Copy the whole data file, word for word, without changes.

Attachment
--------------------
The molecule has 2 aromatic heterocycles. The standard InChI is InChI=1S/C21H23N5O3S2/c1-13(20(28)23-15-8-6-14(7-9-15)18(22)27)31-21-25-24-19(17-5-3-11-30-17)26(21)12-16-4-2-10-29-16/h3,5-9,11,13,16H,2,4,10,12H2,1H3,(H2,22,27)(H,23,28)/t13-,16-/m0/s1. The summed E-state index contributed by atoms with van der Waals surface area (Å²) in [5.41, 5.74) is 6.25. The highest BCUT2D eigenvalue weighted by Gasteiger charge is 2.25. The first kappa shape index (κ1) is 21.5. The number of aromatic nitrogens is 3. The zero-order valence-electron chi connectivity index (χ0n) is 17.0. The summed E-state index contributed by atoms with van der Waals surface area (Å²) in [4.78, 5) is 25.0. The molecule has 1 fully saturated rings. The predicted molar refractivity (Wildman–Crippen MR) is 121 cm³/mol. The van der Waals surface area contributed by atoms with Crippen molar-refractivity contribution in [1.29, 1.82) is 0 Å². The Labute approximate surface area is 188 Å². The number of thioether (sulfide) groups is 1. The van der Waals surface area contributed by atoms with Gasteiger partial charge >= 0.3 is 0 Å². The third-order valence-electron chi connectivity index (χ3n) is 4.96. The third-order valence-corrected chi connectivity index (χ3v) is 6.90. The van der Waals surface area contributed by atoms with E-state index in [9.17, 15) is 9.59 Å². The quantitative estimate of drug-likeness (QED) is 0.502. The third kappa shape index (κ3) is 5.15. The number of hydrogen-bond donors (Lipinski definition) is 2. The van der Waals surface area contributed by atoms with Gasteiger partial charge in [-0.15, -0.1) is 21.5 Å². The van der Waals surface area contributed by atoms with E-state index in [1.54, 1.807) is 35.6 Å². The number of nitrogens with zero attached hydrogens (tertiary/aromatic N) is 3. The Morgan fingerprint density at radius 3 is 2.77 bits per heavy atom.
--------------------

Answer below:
The molecule has 2 aromatic heterocycles. The standard InChI is InChI=1S/C21H23N5O3S2/c1-13(20(28)23-15-8-6-14(7-9-15)18(22)27)31-21-25-24-19(17-5-3-11-30-17)26(21)12-16-4-2-10-29-16/h3,5-9,11,13,16H,2,4,10,12H2,1H3,(H2,22,27)(H,23,28)/t13-,16-/m0/s1. The summed E-state index contributed by atoms with van der Waals surface area (Å²) in [5.41, 5.74) is 6.25. The highest BCUT2D eigenvalue weighted by Gasteiger charge is 2.25. The first kappa shape index (κ1) is 21.5. The number of aromatic nitrogens is 3. The zero-order valence-electron chi connectivity index (χ0n) is 17.0. The summed E-state index contributed by atoms with van der Waals surface area (Å²) in [4.78, 5) is 25.0. The molecule has 1 fully saturated rings. The predicted molar refractivity (Wildman–Crippen MR) is 121 cm³/mol. The van der Waals surface area contributed by atoms with Crippen molar-refractivity contribution in [1.29, 1.82) is 0 Å². The Labute approximate surface area is 188 Å². The number of thioether (sulfide) groups is 1. The van der Waals surface area contributed by atoms with Gasteiger partial charge >= 0.3 is 0 Å². The third-order valence-electron chi connectivity index (χ3n) is 4.96. The third-order valence-corrected chi connectivity index (χ3v) is 6.90. The van der Waals surface area contributed by atoms with E-state index in [9.17, 15) is 9.59 Å². The quantitative estimate of drug-likeness (QED) is 0.502. The third kappa shape index (κ3) is 5.15. The number of hydrogen-bond donors (Lipinski definition) is 2. The van der Waals surface area contributed by atoms with Gasteiger partial charge in [-0.15, -0.1) is 21.5 Å². The van der Waals surface area contributed by atoms with E-state index in [1.54, 1.807) is 35.6 Å². The number of nitrogens with zero attached hydrogens (tertiary/aromatic N) is 3. The Morgan fingerprint density at radius 3 is 2.77 bits per heavy atom.